RIA succession plan takes the long view

The transfer of ownership over 22 years leverages company shares as an employee reward-and-retention tool

Apr 15, 2019 @ 4:07 pm

By Jeff Benjamin

In a financial planning industry constantly chastised for not taking succession planning seriously enough, Michael Chasnoff might be considered an anomaly: He's 12 years into a 22-year succession plan.

Mr. Chasnoff, founder and chief executive officer of Truepoint Wealth Counsel in Cincinnati, Ohio, has been gradually selling ownership in his firm to senior-level employees since 2007, with the goal of being retired and free of ownership by 2029, when he turns 70.

"We know that it's very uncommon among RIA firms to see such a successful and vibrant succession plan," he said. "Most firms don't take it seriously enough and end up having to sell to third parties."

Truepoint, which was founded in 1990 and manages $3 billion in client assets, is deliberately taking the long road to succession by adopting a strategy that allows employees to gradually buy out the owner.

After 12 years of selling between 3% and 5% of the firm annually to qualified employees, Mr. Chasnoff now owns about 48% of Truepoint.

The succession model was copied from similar ownership transfers sometimes used by accounting and law firms. It involves a formal process to become eligible to buy shares in the company.

At Truepoint, unlike some other RIAs, the ownership transfer is not limited to financial advisers.

"We have owners who are operations specialists, human resources and marketing folks, as well as wealth managers," Mr. Chasnoff said.

There are currently 18 Truepoint shareholders, including Mr. Chasnoff, and that number could more than double over the next 10 years as more of the firm's 67 employees become eligible to buy shares, which are now hovering between $175,000 and $200,000 each.

Eligibility to buy shares requires reaching a senior management level and then being nominated by firm president Steve Condon.

Mr. Condon, the second-largest shareholder with a 16% ownership stake, said the eligibility process is constantly evolving.

"Part of my function is to evaluate senior managers and determine who should be eligible," he said. "Today there are nine senior managers who are not yet shareholders, and every shareholder of the firm will be asked their opinions of those nine employees, but ultimately the decision will come down to myself and Michael."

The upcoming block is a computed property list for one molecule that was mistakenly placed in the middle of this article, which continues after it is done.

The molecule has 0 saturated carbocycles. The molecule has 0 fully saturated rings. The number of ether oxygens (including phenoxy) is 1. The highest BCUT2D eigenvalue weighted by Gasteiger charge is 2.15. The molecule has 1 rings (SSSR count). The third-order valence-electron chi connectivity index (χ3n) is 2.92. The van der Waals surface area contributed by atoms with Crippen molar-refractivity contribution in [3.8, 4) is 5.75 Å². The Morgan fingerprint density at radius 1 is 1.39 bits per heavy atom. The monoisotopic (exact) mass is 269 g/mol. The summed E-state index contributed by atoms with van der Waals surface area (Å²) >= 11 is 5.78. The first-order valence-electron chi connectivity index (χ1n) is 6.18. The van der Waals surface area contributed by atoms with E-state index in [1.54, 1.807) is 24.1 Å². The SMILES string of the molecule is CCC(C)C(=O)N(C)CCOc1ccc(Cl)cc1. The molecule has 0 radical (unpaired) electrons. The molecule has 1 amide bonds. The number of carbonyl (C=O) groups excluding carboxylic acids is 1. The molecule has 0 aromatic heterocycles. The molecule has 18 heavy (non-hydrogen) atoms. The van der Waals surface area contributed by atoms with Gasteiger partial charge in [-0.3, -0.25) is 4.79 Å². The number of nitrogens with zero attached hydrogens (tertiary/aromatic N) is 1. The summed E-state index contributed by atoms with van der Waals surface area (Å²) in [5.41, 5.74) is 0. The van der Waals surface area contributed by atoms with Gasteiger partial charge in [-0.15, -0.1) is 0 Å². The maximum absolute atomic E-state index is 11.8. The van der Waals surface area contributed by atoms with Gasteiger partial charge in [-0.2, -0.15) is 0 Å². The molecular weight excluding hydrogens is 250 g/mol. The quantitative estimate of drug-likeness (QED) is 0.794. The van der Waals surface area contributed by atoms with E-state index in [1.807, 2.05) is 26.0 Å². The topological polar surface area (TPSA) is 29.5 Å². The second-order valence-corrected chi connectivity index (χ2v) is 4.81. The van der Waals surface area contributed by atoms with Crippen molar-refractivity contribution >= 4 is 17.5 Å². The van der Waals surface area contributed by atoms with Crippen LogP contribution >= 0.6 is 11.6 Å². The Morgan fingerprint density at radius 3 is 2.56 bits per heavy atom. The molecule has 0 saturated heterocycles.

Once their eligibility is established, employees buy shares of the firm using a combination of their own money and financing provided by a lender that is working with Truepoint.

The cost of buying the shares is also reduced over time by the appreciation in the value of the shares, which is used like a dividend to pay down the loan.

"If we're growing at an assumed rate of growth of 10% to 12% per year, the loan should be paid off in about six years," Mr. Chasnoff said.

Because of the cap on the number of shares sold annually, newly eligible employees are given first dibs on buying shares ahead of existing shareholders. "The priority is to reserve at least one share for any new shareholder because basically we are oversubscribed in terms of demand," Mr. Chasnoff said.

The current demand for shares is so high that existing shareholders are now only allowed by buy shares every other year.

While eligible employees are not required to buy shares of the company, Mr. Chasnoff said nobody has turned the offer down.

"We let the senior members know they are not required or expected to buy shares," he said. "It doesn't make them any less of a teammate if they elect to not buy shares."

In the event a shareholder wants to sell, which happened once for financial hardship reasons, Mr. Chasnoff has the first right to buy the shares, followed by the firm, followed by any existing shareholders.

Mr. Condon, 43 years old and next in line to become CEO when Mr. Chasnoff retires, said the succession plan is a success for reasons well beyond the transitioning of ownership.

"One of the inspirations behind it is what we see happening all around us in our industry," he said. "Firms are losing some of their most valuable future leaders because of a lack of opportunity, and founders are forced to solely look externally for buyers because the time and money don't exist internally for employees to buy out founders."

Ultimately, he added, the succession plan is a reward-and-retention strategy.

"Attracting and retaining talent is important, but at the end of day it's about clients, and they want to know that the individuals they're working with will remain with the firm and that the firm has a bright and long-term future," Mr. Condon said. "We have clients come to us from bank and brokerage firms, where there has been so much turnover by teams leaving. We are providing our clients stability."

(More: Succession plan success story)

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